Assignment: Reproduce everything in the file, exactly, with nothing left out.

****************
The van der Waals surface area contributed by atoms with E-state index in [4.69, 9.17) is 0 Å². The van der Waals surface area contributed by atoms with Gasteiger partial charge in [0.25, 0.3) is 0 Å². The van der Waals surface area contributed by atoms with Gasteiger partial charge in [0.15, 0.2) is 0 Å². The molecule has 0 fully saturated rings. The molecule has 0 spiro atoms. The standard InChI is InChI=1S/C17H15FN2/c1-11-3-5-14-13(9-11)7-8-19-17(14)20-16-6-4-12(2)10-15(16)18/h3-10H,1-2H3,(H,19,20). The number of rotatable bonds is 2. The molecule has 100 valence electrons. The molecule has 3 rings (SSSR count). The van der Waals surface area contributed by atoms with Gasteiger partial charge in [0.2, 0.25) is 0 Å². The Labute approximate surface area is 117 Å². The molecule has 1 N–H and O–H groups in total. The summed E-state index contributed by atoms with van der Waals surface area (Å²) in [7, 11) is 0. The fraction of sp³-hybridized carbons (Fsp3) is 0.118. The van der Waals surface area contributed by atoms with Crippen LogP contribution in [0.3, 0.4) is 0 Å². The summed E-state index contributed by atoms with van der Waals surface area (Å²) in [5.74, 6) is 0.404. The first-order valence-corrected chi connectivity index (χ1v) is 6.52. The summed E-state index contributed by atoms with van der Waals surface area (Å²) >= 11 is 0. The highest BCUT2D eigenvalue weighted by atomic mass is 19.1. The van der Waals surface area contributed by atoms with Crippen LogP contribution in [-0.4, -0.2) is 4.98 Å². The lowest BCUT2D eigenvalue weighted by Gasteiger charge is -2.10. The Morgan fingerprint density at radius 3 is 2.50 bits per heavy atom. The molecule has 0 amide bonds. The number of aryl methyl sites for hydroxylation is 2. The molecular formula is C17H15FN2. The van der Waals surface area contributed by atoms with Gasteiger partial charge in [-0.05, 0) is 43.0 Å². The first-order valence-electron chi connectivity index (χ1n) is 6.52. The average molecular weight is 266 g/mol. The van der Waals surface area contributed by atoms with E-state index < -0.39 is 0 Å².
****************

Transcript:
The van der Waals surface area contributed by atoms with E-state index in [4.69, 9.17) is 0 Å². The van der Waals surface area contributed by atoms with Gasteiger partial charge in [0.25, 0.3) is 0 Å². The van der Waals surface area contributed by atoms with Gasteiger partial charge in [0.15, 0.2) is 0 Å². The molecule has 0 fully saturated rings. The molecule has 0 spiro atoms. The standard InChI is InChI=1S/C17H15FN2/c1-11-3-5-14-13(9-11)7-8-19-17(14)20-16-6-4-12(2)10-15(16)18/h3-10H,1-2H3,(H,19,20). The number of rotatable bonds is 2. The molecule has 100 valence electrons. The molecule has 3 rings (SSSR count). The van der Waals surface area contributed by atoms with Gasteiger partial charge in [0.2, 0.25) is 0 Å². The Labute approximate surface area is 117 Å². The molecule has 1 N–H and O–H groups in total. The summed E-state index contributed by atoms with van der Waals surface area (Å²) in [7, 11) is 0. The fraction of sp³-hybridized carbons (Fsp3) is 0.118. The van der Waals surface area contributed by atoms with Crippen LogP contribution in [0.3, 0.4) is 0 Å². The summed E-state index contributed by atoms with van der Waals surface area (Å²) in [5.74, 6) is 0.404. The first-order valence-corrected chi connectivity index (χ1v) is 6.52. The summed E-state index contributed by atoms with van der Waals surface area (Å²) >= 11 is 0. The highest BCUT2D eigenvalue weighted by atomic mass is 19.1. The van der Waals surface area contributed by atoms with Crippen LogP contribution in [-0.4, -0.2) is 4.98 Å². The lowest BCUT2D eigenvalue weighted by Gasteiger charge is -2.10. The Morgan fingerprint density at radius 3 is 2.50 bits per heavy atom. The molecule has 0 amide bonds. The number of aryl methyl sites for hydroxylation is 2. The molecular formula is C17H15FN2. The van der Waals surface area contributed by atoms with Gasteiger partial charge in [-0.05, 0) is 43.0 Å². The first-order valence-electron chi connectivity index (χ1n) is 6.52. The average molecular weight is 266 g/mol. The van der Waals surface area contributed by atoms with E-state index < -0.39 is 0 Å².